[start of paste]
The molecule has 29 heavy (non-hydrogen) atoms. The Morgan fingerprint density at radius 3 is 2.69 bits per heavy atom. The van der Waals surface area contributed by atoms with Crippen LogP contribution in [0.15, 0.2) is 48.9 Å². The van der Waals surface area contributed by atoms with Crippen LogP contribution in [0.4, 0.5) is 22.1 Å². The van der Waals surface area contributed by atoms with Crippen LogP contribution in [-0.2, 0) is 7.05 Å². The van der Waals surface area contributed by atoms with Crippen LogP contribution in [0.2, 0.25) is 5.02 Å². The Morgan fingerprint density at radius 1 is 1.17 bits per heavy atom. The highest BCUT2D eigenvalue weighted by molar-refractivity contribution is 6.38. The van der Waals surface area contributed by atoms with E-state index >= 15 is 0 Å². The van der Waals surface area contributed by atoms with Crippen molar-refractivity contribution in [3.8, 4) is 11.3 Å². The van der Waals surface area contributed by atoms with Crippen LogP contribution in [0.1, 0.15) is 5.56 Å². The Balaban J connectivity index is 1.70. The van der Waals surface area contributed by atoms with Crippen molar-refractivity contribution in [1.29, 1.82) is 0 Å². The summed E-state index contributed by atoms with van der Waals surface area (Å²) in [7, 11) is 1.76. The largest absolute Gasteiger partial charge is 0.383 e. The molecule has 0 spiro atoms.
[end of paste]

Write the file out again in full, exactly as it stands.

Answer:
The molecule has 29 heavy (non-hydrogen) atoms. The Morgan fingerprint density at radius 3 is 2.69 bits per heavy atom. The van der Waals surface area contributed by atoms with Crippen LogP contribution in [0.15, 0.2) is 48.9 Å². The van der Waals surface area contributed by atoms with Crippen LogP contribution in [0.4, 0.5) is 22.1 Å². The van der Waals surface area contributed by atoms with Crippen LogP contribution in [-0.2, 0) is 7.05 Å². The van der Waals surface area contributed by atoms with Crippen LogP contribution in [0.2, 0.25) is 5.02 Å². The Morgan fingerprint density at radius 1 is 1.17 bits per heavy atom. The highest BCUT2D eigenvalue weighted by molar-refractivity contribution is 6.38. The van der Waals surface area contributed by atoms with E-state index >= 15 is 0 Å². The van der Waals surface area contributed by atoms with Crippen molar-refractivity contribution in [3.8, 4) is 11.3 Å². The van der Waals surface area contributed by atoms with Crippen LogP contribution in [0.1, 0.15) is 5.56 Å². The Balaban J connectivity index is 1.70. The van der Waals surface area contributed by atoms with Crippen molar-refractivity contribution in [1.29, 1.82) is 0 Å². The summed E-state index contributed by atoms with van der Waals surface area (Å²) in [7, 11) is 1.76. The largest absolute Gasteiger partial charge is 0.383 e. The molecule has 0 spiro atoms.